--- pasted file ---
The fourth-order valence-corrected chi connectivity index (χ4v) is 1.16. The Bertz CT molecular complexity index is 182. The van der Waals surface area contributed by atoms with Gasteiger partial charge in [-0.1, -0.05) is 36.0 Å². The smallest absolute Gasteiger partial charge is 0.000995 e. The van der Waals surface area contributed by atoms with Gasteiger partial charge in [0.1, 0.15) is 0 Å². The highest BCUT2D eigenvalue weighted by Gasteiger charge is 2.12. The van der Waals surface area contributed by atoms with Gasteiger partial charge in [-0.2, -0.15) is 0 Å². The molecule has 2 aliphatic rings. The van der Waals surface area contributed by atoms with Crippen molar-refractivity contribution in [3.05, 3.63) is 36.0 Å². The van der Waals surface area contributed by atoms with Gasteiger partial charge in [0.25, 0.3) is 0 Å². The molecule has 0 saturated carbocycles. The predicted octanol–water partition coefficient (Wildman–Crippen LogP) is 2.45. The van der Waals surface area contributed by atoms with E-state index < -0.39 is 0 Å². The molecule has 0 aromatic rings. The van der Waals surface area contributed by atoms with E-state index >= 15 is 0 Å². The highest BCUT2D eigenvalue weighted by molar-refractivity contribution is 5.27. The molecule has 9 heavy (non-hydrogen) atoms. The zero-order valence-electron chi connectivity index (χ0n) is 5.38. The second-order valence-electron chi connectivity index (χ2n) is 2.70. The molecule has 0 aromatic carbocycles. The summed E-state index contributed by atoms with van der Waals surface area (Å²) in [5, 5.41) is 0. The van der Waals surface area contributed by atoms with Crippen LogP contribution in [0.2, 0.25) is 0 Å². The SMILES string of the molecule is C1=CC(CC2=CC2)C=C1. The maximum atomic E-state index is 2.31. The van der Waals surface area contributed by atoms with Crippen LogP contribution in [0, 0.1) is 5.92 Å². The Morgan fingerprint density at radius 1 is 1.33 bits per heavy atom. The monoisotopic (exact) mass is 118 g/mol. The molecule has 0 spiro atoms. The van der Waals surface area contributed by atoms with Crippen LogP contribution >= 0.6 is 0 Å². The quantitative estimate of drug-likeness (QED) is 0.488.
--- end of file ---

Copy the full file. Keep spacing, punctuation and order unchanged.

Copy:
The fourth-order valence-corrected chi connectivity index (χ4v) is 1.16. The Bertz CT molecular complexity index is 182. The van der Waals surface area contributed by atoms with Gasteiger partial charge in [-0.1, -0.05) is 36.0 Å². The smallest absolute Gasteiger partial charge is 0.000995 e. The van der Waals surface area contributed by atoms with Gasteiger partial charge in [0.1, 0.15) is 0 Å². The highest BCUT2D eigenvalue weighted by Gasteiger charge is 2.12. The van der Waals surface area contributed by atoms with Gasteiger partial charge in [-0.2, -0.15) is 0 Å². The molecule has 2 aliphatic rings. The van der Waals surface area contributed by atoms with Crippen molar-refractivity contribution in [3.05, 3.63) is 36.0 Å². The van der Waals surface area contributed by atoms with Gasteiger partial charge in [0.25, 0.3) is 0 Å². The molecule has 0 saturated carbocycles. The predicted octanol–water partition coefficient (Wildman–Crippen LogP) is 2.45. The van der Waals surface area contributed by atoms with E-state index < -0.39 is 0 Å². The molecule has 0 aromatic rings. The van der Waals surface area contributed by atoms with E-state index >= 15 is 0 Å². The highest BCUT2D eigenvalue weighted by molar-refractivity contribution is 5.27. The molecule has 9 heavy (non-hydrogen) atoms. The zero-order valence-electron chi connectivity index (χ0n) is 5.38. The second-order valence-electron chi connectivity index (χ2n) is 2.70. The molecule has 0 aromatic carbocycles. The summed E-state index contributed by atoms with van der Waals surface area (Å²) in [5, 5.41) is 0. The van der Waals surface area contributed by atoms with Crippen LogP contribution in [0.2, 0.25) is 0 Å². The SMILES string of the molecule is C1=CC(CC2=CC2)C=C1. The maximum atomic E-state index is 2.31. The van der Waals surface area contributed by atoms with Crippen LogP contribution in [0, 0.1) is 5.92 Å². The Morgan fingerprint density at radius 1 is 1.33 bits per heavy atom. The monoisotopic (exact) mass is 118 g/mol. The molecule has 0 spiro atoms. The van der Waals surface area contributed by atoms with Crippen LogP contribution >= 0.6 is 0 Å². The quantitative estimate of drug-likeness (QED) is 0.488.